History Channel’s ‘Swamp People‘ is a reality series that follows various gator hunters and their activities in swamps of the Atchafalaya River Basin and other swamplands in Louisiana (and Texas). If you are a regular viewer of the series, you might be aware that alligator hunting is not only common in Louisiana but also very popular. The show mentions that a sizeable portion of the hunters’ income is derived from their gator hunting activities.
It puts a great deal of focus on how these hunters employ various tactics to trap and capture the creatures. Sometimes the hunters also have to engage in epic battles and brawls with the alligators to subdue them, which is one of the more exciting aspects of the show. However, if you are curious about what the hunters do with the captured alligators, we’ve got you covered. Here’s everything you need to know.
What Happens to the Alligators on Swamp People?
One less focused aspect of ‘Swamp People’ is what happens to the captured alligators. Well, they face the same fate as other animals that are commonly hunted; the captured alligators are killed. However, as with all hunting activities that are legally allowed, there are some rules and regulations that the hunters must strictly follow. Firstly, the gator hunting season in Louisiana lasts only 60 days. Earlier, the duration used to be 30 days, but the show’s popularity has renewed interest in hunting alligators for sport, and the window was extended to 60 days starting in 2020.
The hunting season begins on the first Wednesday of September in the West Zone and the last Wednesday of August in the East Zone of the state. The hunters apply for CITIES tags (the universal tagging system for alligators) before the start of the season and are issued a certain number of tags. All hunters must tag their kills, and only then can they be cleared for the further process. The hunters must also possess an Alligator Hunting License, which has to be renewed every year. Alligators can also be harvested after the necessary legalities are completed.
The number of alligators one can harvest is equal to the number of tags possessed by the person for the given year. It is believed that the cast members are not allowed to harvest alligators. While hunting, the use and even possession of a shotgun is prohibited. However, other registered firearms are acceptable. In public places, the hook and line method AKA fishing method is exclusive to capture crocodilian creatures. The hunters then sell their spoils of war to licensed buyers whole or in parts. Any transaction involving an alligator part requires the alligator transaction parts form to be filled submitted to legal authorities.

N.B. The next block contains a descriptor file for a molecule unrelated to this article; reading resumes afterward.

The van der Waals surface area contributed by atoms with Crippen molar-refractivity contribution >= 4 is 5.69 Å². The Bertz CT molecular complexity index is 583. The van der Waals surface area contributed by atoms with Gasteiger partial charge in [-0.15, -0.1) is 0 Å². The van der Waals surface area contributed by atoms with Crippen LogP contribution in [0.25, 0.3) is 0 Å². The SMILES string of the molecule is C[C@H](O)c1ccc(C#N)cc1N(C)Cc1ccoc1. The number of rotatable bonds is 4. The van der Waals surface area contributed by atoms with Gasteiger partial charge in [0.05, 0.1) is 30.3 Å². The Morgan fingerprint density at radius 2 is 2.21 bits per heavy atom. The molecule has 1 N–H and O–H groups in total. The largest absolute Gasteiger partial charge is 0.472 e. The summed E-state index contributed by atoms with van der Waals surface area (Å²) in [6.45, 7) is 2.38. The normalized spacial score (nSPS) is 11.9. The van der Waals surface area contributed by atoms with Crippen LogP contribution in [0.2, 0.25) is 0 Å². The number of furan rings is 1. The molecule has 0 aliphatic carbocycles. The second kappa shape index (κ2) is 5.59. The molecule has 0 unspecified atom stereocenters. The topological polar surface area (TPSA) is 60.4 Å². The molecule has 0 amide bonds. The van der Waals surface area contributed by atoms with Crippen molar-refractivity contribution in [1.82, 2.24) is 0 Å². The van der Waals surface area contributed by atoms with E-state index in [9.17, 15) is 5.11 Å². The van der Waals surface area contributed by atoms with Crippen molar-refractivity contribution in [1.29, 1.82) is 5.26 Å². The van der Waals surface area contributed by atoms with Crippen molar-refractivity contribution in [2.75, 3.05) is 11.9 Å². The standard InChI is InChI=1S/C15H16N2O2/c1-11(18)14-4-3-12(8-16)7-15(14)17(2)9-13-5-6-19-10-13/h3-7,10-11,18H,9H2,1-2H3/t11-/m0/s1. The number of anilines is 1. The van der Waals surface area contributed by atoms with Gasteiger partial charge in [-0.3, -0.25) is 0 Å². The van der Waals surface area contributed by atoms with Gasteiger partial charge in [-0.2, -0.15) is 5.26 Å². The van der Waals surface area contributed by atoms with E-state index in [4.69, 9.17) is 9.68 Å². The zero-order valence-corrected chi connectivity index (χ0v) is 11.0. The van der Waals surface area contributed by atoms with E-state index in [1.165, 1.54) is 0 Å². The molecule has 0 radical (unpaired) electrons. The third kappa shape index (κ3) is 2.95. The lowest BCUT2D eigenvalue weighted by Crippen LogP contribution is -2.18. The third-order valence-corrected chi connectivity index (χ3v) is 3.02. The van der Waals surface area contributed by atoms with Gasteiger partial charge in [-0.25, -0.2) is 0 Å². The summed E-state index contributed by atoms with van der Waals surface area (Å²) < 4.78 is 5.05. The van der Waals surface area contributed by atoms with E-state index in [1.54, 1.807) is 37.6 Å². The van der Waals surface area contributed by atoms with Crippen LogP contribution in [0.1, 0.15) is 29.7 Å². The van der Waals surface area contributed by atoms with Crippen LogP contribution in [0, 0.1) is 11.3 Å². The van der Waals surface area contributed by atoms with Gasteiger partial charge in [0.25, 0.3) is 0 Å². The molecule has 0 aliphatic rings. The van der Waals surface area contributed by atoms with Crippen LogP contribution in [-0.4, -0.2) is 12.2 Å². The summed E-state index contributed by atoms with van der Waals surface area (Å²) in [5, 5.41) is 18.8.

While not commonly consumed, alligator meat is still popular, and the hunted alligators are mainly processed for scoring their meat. The show has largely increased the demand for gator meat, and the prices have shot up thanks to the show’s popularity. According to a report, retail alligator meat prices went up from $6 to $7 per pound in 2012 to $12 to $15 in 2019. The prices may increase or decrease based on the type of part and quality of meat.
As lucrative as that sounds, given the size of alligators the hunters can be seen capturing on the show, these are retail numbers. The hunters do not profit much from their hunting activities. In the 80s, wholesale selling prices ranged between $20 to $40 per foot. However, those prices have since starkly declined and range between $7 to $8 in recent years. The declining numbers explain the hunters’ emphasis upon capturing larger gators as it means more money. The hides/skins of the animals are sold separately and used for making a variety of goods, including expensive jackets and purses.
If you factor in the costs of tags, license, fuel, traps, and other utilities, the money earned from selling the hunted alligators isn’t a large sum. As a result, some of the richest cast members of ‘Swamp People’ also have their toes dipped in other businesses and jobs to support their income. Most of the wealth they have amassed comes from their contracts with the network and other activities than actual alligator hunting. For most hunters, gator hunting is not about profits but about preserving their culture. It is certainly awe-inspiring given the risk associated with the job and all the hard work, time, and planning required to hunt the alligators.
Read More: What Happened to RJ and Jay on Swamp People?